Last week, 65 administration nominees — including four to Health and Human Services — sailed through the Senate confirmation process by unanimous vote without any debate. One candidate left out was Dr. Brett Giroir, a Texas physician, who is the president’s choice for assistant secretary of health. Now, shedding light on their reservations, Senate Democrats are saying that Giroir’s testimony before the Health, Education, Labor and Pensions Committee left them skeptical that he would support women’s health programs, which they say are under threat. The Democrats are insisting on a roll call vote on the Senate floor — after the Senate reconvenes Sept. 5. The position for which Giroir is nominated includes oversight of the Office of Population Affairs, which administers Title X grants, and the Office of Adolescent Health, which oversees the Teen Pregnancy Prevention Program.
Betting that thin is in — and might be the only way forward — Senate Republicans are eyeing a “skinny repeal” that rolls back an unpopular portion of the federal health law. But experts warn that the idea has been tried before, and with little success. Senators are reportedly considering a narrow bill that would eliminate the Affordable Care Act’s “individual mandate,” which assesses a tax on Americans who don’t have insurance, along with penalties for employers with 50 or more workers who fail to offer health coverage. Details aren’t clear, but it appears that — at least initially — the rest of the 2010 health law would remain, including the rule that says insurers must cover people with preexisting medical problems.
In remarks on the Senate floor Wednesday, Minority Leader Chuck Schumer (D-N.Y.) said that “we just heard from the nonpartisan Congressional Budget Office that under such a plan … 16 million Americans would lose their health insurance, and millions more would pay a 20 percent increase in their premiums.” A bipartisan group of 10 governors – including Ohio’s John Kasich and Nevada’s Brian Sandoval – signed a letter echoing these concerns and urging the Senate to reject it. But earlier in the day, some Republicans saw this concept as a means to advance the debate.
In Washington, D.C., a Medicare beneficiary filled prescriptions for 2,330 pills of oxycodone, hydromorphone and morphine in a single month last year — written by just one of the 42 health providers who prescribed the person such drugs. In Illinois, a different Medicare enrollee received 73 prescriptions for opioid drugs from 11 prescribers and filled them at 20 different pharmacies. He sometimes filled prescriptions at multiple pharmacies on the same day. These are among the examples cited in a sobering new report released today by the inspector general of the U.S. Department of Health and Human Services. The IG found that heavy painkiller use and abuse remains a serious problem in Medicare’s prescription drug program, known as Part D, which serves more than 43 million seniors and disabled people.
It’s hard to find anyone in Washington who knows border issues better than Alan Bersin. His unique perspective combines years of frontline law enforcement experience with academic knowledge and intellectual interest in the historical, economic and social forces that are at work at the borders of the United States, especially the U.S.-Mexico line. Bersin became U.S. attorney in San Diego in 1993 and subsequently spent almost five years as President Clinton’s “border czar,” overseeing a border-wide crackdown on illegal immigration and drug smuggling. During the Obama administration, he served in several key posts in the Department of Homeland Security, including as acting commissioner of Customs and Border Protection, the force of 58,000 employees that includes the U.S. Border Patrol as well as CBP officers guarding air, land and sea ports of entry. He later served as assistant secretary for international affairs and chief diplomatic officer at DHS, a job he left last month.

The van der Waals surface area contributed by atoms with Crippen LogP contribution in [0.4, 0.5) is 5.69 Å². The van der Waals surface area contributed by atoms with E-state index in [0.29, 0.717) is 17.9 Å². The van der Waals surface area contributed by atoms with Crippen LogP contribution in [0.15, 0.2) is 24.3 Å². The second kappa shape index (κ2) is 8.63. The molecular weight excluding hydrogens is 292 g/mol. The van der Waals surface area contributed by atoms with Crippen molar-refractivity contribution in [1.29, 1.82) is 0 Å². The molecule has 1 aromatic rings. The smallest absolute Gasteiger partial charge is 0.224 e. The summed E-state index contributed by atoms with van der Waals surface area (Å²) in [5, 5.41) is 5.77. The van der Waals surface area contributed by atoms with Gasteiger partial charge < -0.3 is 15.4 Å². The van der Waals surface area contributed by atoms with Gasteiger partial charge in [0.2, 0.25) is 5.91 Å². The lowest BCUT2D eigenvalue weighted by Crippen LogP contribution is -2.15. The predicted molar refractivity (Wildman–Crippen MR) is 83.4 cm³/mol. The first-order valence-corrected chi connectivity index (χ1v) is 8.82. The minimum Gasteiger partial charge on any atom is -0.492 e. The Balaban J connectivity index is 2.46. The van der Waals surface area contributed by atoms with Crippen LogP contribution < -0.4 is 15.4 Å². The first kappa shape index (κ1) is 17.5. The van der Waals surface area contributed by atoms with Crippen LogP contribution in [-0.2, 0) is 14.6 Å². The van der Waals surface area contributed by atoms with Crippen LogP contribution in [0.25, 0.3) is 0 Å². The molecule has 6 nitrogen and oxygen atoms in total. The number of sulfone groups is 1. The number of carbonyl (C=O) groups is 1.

A measure that would provide $2 million in tuition assistance for preschool teachers to further their education advanced in the state House on Wednesday, with unanimous approval from lawmakers on the Education Committee. The money, which would come from the state’s general fund, would help retain early childhood educators and allow them to command higher wages, said the bill’s sponsors, Rep. Christine Trujillo, D-Albuquerque, and Rep. Rebecca Dow, R-Truth or Consequences. “This is directly tied to the quality of [the early childhood education] staff,” Dow said during Wednesday’s hearing on House Bill 135. She said the vast majority of educators who would benefit from the bill are women and minorities. A 2016 report by the U.S. departments of Education and Health and Human Services said preschool teachers in the U.S. earn an average of $28,570, far less than the average salary of a kindergarten teacher — over $51,000 — and less than the wages of waiters, janitors and pest-control workers.
Democratic members of New Mexico congressional delegation announced they are calling on the federal government to investigate the behavioral health shakeup from two years ago. The call came in the form of a letter from two U.S. Senators and two of the three members of Congress. All four are Democrats. The letter to U.S. Department of Health and Human Services Secretary Sylvia Burwell cites Attorney General Hector Balderas’ investigation that cleared 13 of 15 providers; the investigation into the final two providers is still ongoing. Last week, Balderas announced ten more providers were cleared, in addition to the three who had been cleared the year before.